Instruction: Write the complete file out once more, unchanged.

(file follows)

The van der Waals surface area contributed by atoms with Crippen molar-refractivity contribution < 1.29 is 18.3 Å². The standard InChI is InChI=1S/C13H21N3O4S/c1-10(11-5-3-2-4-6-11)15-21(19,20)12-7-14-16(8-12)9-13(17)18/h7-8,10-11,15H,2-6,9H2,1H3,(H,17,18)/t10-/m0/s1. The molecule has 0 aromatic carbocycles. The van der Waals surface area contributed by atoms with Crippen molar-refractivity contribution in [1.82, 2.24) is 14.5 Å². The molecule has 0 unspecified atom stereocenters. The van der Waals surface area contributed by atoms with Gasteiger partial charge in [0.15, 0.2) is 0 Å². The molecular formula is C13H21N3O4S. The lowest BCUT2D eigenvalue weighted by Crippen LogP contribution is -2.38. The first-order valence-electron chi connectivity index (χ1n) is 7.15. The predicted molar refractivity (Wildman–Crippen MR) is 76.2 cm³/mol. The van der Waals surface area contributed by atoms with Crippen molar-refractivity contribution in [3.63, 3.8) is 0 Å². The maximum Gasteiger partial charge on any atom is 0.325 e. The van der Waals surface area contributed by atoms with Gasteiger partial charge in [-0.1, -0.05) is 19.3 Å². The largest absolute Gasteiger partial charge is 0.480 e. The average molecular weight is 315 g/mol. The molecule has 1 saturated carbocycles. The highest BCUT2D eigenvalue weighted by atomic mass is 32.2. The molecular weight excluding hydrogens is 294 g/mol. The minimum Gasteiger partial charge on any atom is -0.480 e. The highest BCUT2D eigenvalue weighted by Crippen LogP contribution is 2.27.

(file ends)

The van der Waals surface area contributed by atoms with Crippen molar-refractivity contribution < 1.29 is 18.3 Å². The standard InChI is InChI=1S/C13H21N3O4S/c1-10(11-5-3-2-4-6-11)15-21(19,20)12-7-14-16(8-12)9-13(17)18/h7-8,10-11,15H,2-6,9H2,1H3,(H,17,18)/t10-/m0/s1. The molecule has 0 aromatic carbocycles. The van der Waals surface area contributed by atoms with Crippen molar-refractivity contribution in [1.82, 2.24) is 14.5 Å². The molecule has 0 unspecified atom stereocenters. The van der Waals surface area contributed by atoms with Gasteiger partial charge in [0.15, 0.2) is 0 Å². The molecular formula is C13H21N3O4S. The lowest BCUT2D eigenvalue weighted by Crippen LogP contribution is -2.38. The first-order valence-electron chi connectivity index (χ1n) is 7.15. The predicted molar refractivity (Wildman–Crippen MR) is 76.2 cm³/mol. The van der Waals surface area contributed by atoms with Crippen molar-refractivity contribution in [3.63, 3.8) is 0 Å². The maximum Gasteiger partial charge on any atom is 0.325 e. The van der Waals surface area contributed by atoms with Gasteiger partial charge in [-0.1, -0.05) is 19.3 Å². The largest absolute Gasteiger partial charge is 0.480 e. The average molecular weight is 315 g/mol. The molecule has 1 saturated carbocycles. The highest BCUT2D eigenvalue weighted by atomic mass is 32.2. The molecular weight excluding hydrogens is 294 g/mol. The minimum Gasteiger partial charge on any atom is -0.480 e. The highest BCUT2D eigenvalue weighted by Crippen LogP contribution is 2.27.